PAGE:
This statement seems to clearly define the historical importance of the right to bear arms, and the intent of the Second Amendment.

How did we get here? 

Currently, the federal government of the United States of America exercises a great deal of control over firearms.  The government has injected itself into every aspect of the firearm from design and production to purchase, storage and use.  I have not heard any sensible argument for the complete de-regulation of the firearm at every level, however I do think that a reasonable case could be made for the removal of the federal government from the equation.  The regulatory power that the federal government exercises is the result of the National Firearms Act of 1934, which derives its power from the Interstate Commerce Clause. 

The Interstate Commerce Clause was included in the United States Constitution to grant the federal government the ability to regulate trade between the States, primarily to prevent one state from passing discriminatory legislation against another state.  Through expansive and liberal interpretation of the Commerce Clause, the federal government has given itself the right to regulate and tax commerce between the states.  It was also used to justify the federal government’s authority to pass the National Firearms Act in 1934, which gave the federal government the authority to impose taxes well beyond the value of the firearms being sold, as well as initiating a requirement for federal registration of certain types of weapons.  Ever seeking to expand control, the federal government passed the Gun Control Act of 1968, calling for restrictions on people who may purchase, sell, repair or import guns, and again implementing taxes and fees at each step along the way, justifying involvement by citing public safety concerns.

Guns have been used by criminals to commit brutal and heinous crimes.  That is unfortunate and undisputable, but also unavoidable.  Politicians seeking to disarm Americans try to make the case that if they are allowed to further regulate, or even completely ban guns, that Americans will be safer.  The facts do not bear the truth of this assertion.  In 1994, President Bill Clinton signed the Federal Assault Weapons Ban.  Also known as the Brady Bill, this ban of assault weapons has been reported to have reduced violent crimes involving those firearms.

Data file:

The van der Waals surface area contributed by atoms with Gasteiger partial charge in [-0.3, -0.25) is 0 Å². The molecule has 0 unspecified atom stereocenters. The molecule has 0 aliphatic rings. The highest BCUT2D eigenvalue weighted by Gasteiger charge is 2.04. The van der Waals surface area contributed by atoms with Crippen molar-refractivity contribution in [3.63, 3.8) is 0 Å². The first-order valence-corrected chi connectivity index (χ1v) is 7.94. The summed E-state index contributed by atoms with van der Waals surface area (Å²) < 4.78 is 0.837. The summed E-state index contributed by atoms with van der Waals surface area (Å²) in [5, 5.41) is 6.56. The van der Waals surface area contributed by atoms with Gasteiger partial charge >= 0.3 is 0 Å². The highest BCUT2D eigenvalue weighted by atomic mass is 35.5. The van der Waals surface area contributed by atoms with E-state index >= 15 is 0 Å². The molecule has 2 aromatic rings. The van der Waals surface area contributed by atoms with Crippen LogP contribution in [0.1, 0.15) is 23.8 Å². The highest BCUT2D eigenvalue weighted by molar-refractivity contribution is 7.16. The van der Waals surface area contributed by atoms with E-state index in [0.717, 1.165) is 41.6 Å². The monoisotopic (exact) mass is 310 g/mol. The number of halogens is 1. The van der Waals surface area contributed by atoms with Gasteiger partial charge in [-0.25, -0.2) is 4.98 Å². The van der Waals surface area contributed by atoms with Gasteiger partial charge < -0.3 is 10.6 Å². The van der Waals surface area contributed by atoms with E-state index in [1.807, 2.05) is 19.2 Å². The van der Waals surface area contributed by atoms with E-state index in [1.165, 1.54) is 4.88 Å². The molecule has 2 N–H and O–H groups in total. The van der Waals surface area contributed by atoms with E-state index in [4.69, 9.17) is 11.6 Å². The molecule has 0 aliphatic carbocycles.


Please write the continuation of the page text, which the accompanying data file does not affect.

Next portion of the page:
The facts show that the ban actually only covered 1.39% of firearm models according to the National Institute of Justice report “An Updated Assessment of the Federal Assault Weapons Ban.”  The ban was not successful in any way, other than proving that it could be passed.  On the subject of the Brady Bill, Charles Krauthammer, writing for The Washington Post, stated in his article titled “Disarm The Citizenry”, that “Ultimately, a civilized society must disarm its citizenry if it is to have a modicum of domestic tranquility…”, and that “Passing a law like the assault weapons ban is a symbolic, purely symbolic move […] Its only real justification is not to reduce crime but to desensitize the public to the regulation of weapons in preparation for their ultimate confiscation.”  The Federal Assault Weapons Ban which had minimal to no effect on crime, was allowed to expire in 2008.  Since we do not have a handgun ban in America, it is necessary to look to the experiences of other countries.

The United Kingdom banned handguns in 1997, based on the hope that violent crimes involving firearms would drop.  According to the report “Criminal Statistics, England and Wales 2000”, published by the British Home Office, firearm use in crimes actually doubled between 1997 (gun ban) and 2007, and 67%  of those surveyed by YouGov in the United Kingdom in 2007 felt less safe than before the ban.

As with any multi-faceted issue, there are multiple sides to the conversation, and even more motivations within those sides.  Our framers wanted to guarantee that should we need to overthrow a tyrannical government, we would have the means necessary to do so.  Having had to throw off an oppressive government which had tried to disarm them to prevent the overthrow most certainly influenced their writing of the Constitution.  It is with apprehension that I ponder the future of this great nation, as the general public becomes more and more apathetic toward their rights and freedoms. 

Our rights and freedoms, granted by God, are slowly being eroded, regulated and removed by an ever-overreaching government.  It seems that as long as citizens, in increasing numbers, are willing to trade freedoms for handouts, we will continue to see more and more intervention in our personal lives.  If continued, the intervention will become control, and the citizen a subject.  The firearm is a tool.  In the right hands it has been used to build nations of free citizens, protect public safety and liberty, protect hearth and home, and provide sustenance.  In evil hands it has caused terrible atrocities.  The world has had both kinds of people for as long as records have been kept, with no sign of change for the future.  Living in this imperfect world, it makes more sense to take the responsibility of protecting my family seriously, and to be as prepared as I can be. 

A gun is nothing more than a tool.  No different than a fire extinguisher to put out a fire in a home, even though we have fire departments throughout the United States.  Protecting your family is your duty; it is up to you to decide how to fulfill that duty.  

Jeremy Sandberg is a student at Pikes Peak Community College studying business management and is a freelance journalist.